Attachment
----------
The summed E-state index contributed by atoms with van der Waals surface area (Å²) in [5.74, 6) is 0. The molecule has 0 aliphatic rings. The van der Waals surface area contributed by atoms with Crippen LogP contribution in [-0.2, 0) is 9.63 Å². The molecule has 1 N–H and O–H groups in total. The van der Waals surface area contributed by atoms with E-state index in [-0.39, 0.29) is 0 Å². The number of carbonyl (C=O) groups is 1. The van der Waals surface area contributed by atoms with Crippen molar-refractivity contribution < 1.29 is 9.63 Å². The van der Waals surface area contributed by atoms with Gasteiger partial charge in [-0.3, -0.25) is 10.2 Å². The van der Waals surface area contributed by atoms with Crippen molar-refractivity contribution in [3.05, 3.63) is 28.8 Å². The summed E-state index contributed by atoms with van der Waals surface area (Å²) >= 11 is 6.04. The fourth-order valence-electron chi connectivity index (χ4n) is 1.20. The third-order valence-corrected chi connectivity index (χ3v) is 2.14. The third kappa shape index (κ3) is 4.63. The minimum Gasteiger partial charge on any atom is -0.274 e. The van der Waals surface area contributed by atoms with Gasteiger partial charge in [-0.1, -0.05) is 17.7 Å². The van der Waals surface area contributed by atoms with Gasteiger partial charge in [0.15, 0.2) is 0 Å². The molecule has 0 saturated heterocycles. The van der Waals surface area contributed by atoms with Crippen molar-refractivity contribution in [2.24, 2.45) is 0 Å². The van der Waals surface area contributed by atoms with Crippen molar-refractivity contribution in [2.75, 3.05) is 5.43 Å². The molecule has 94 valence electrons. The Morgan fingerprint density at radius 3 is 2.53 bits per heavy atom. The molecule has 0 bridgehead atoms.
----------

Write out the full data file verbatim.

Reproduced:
The summed E-state index contributed by atoms with van der Waals surface area (Å²) in [5.74, 6) is 0. The molecule has 0 aliphatic rings. The van der Waals surface area contributed by atoms with Crippen LogP contribution in [-0.2, 0) is 9.63 Å². The molecule has 1 N–H and O–H groups in total. The van der Waals surface area contributed by atoms with E-state index in [-0.39, 0.29) is 0 Å². The number of carbonyl (C=O) groups is 1. The van der Waals surface area contributed by atoms with Crippen molar-refractivity contribution < 1.29 is 9.63 Å². The van der Waals surface area contributed by atoms with Gasteiger partial charge in [-0.3, -0.25) is 10.2 Å². The van der Waals surface area contributed by atoms with Crippen molar-refractivity contribution in [3.05, 3.63) is 28.8 Å². The summed E-state index contributed by atoms with van der Waals surface area (Å²) >= 11 is 6.04. The fourth-order valence-electron chi connectivity index (χ4n) is 1.20. The third-order valence-corrected chi connectivity index (χ3v) is 2.14. The third kappa shape index (κ3) is 4.63. The minimum Gasteiger partial charge on any atom is -0.274 e. The van der Waals surface area contributed by atoms with Gasteiger partial charge in [-0.1, -0.05) is 17.7 Å². The van der Waals surface area contributed by atoms with Gasteiger partial charge in [0.15, 0.2) is 0 Å². The molecule has 0 saturated heterocycles. The van der Waals surface area contributed by atoms with Crippen molar-refractivity contribution in [2.24, 2.45) is 0 Å². The van der Waals surface area contributed by atoms with Crippen molar-refractivity contribution in [2.75, 3.05) is 5.43 Å². The molecule has 94 valence electrons. The Morgan fingerprint density at radius 3 is 2.53 bits per heavy atom. The molecule has 0 bridgehead atoms.